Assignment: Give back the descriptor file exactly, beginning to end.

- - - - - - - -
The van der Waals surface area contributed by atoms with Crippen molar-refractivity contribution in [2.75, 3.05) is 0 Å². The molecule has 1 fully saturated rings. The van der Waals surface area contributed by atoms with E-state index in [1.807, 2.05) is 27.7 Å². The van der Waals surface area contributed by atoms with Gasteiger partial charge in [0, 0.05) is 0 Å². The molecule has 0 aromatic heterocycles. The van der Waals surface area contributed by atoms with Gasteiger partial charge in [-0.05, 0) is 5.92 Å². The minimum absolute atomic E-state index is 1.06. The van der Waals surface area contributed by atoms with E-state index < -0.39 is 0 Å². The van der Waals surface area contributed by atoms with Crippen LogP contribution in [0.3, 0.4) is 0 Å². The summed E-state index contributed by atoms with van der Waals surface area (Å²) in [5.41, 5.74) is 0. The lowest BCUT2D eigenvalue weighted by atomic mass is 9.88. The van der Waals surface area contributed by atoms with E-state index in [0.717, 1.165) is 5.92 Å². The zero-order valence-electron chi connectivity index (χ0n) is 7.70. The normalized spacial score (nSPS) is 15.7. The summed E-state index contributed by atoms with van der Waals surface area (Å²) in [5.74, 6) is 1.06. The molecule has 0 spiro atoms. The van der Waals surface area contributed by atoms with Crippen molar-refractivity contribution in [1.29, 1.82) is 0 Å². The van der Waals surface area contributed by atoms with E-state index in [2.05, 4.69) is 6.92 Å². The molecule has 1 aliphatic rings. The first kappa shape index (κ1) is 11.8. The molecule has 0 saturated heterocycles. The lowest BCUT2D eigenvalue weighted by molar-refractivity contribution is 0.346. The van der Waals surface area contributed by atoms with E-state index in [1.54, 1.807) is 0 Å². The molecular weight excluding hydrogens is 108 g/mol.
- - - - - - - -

The van der Waals surface area contributed by atoms with Crippen molar-refractivity contribution in [2.75, 3.05) is 0 Å². The molecule has 1 fully saturated rings. The van der Waals surface area contributed by atoms with E-state index in [1.807, 2.05) is 27.7 Å². The van der Waals surface area contributed by atoms with Gasteiger partial charge in [0, 0.05) is 0 Å². The molecule has 0 aromatic heterocycles. The van der Waals surface area contributed by atoms with Gasteiger partial charge in [-0.05, 0) is 5.92 Å². The minimum absolute atomic E-state index is 1.06. The van der Waals surface area contributed by atoms with E-state index < -0.39 is 0 Å². The van der Waals surface area contributed by atoms with Crippen LogP contribution in [0.3, 0.4) is 0 Å². The summed E-state index contributed by atoms with van der Waals surface area (Å²) in [5.41, 5.74) is 0. The lowest BCUT2D eigenvalue weighted by atomic mass is 9.88. The van der Waals surface area contributed by atoms with E-state index in [0.717, 1.165) is 5.92 Å². The zero-order valence-electron chi connectivity index (χ0n) is 7.70. The normalized spacial score (nSPS) is 15.7. The summed E-state index contributed by atoms with van der Waals surface area (Å²) in [5.74, 6) is 1.06. The molecule has 0 spiro atoms. The van der Waals surface area contributed by atoms with Crippen molar-refractivity contribution in [1.29, 1.82) is 0 Å². The van der Waals surface area contributed by atoms with E-state index in [2.05, 4.69) is 6.92 Å². The molecule has 1 aliphatic rings. The first kappa shape index (κ1) is 11.8. The molecule has 0 saturated heterocycles. The lowest BCUT2D eigenvalue weighted by molar-refractivity contribution is 0.346. The van der Waals surface area contributed by atoms with E-state index in [1.54, 1.807) is 0 Å². The molecular weight excluding hydrogens is 108 g/mol.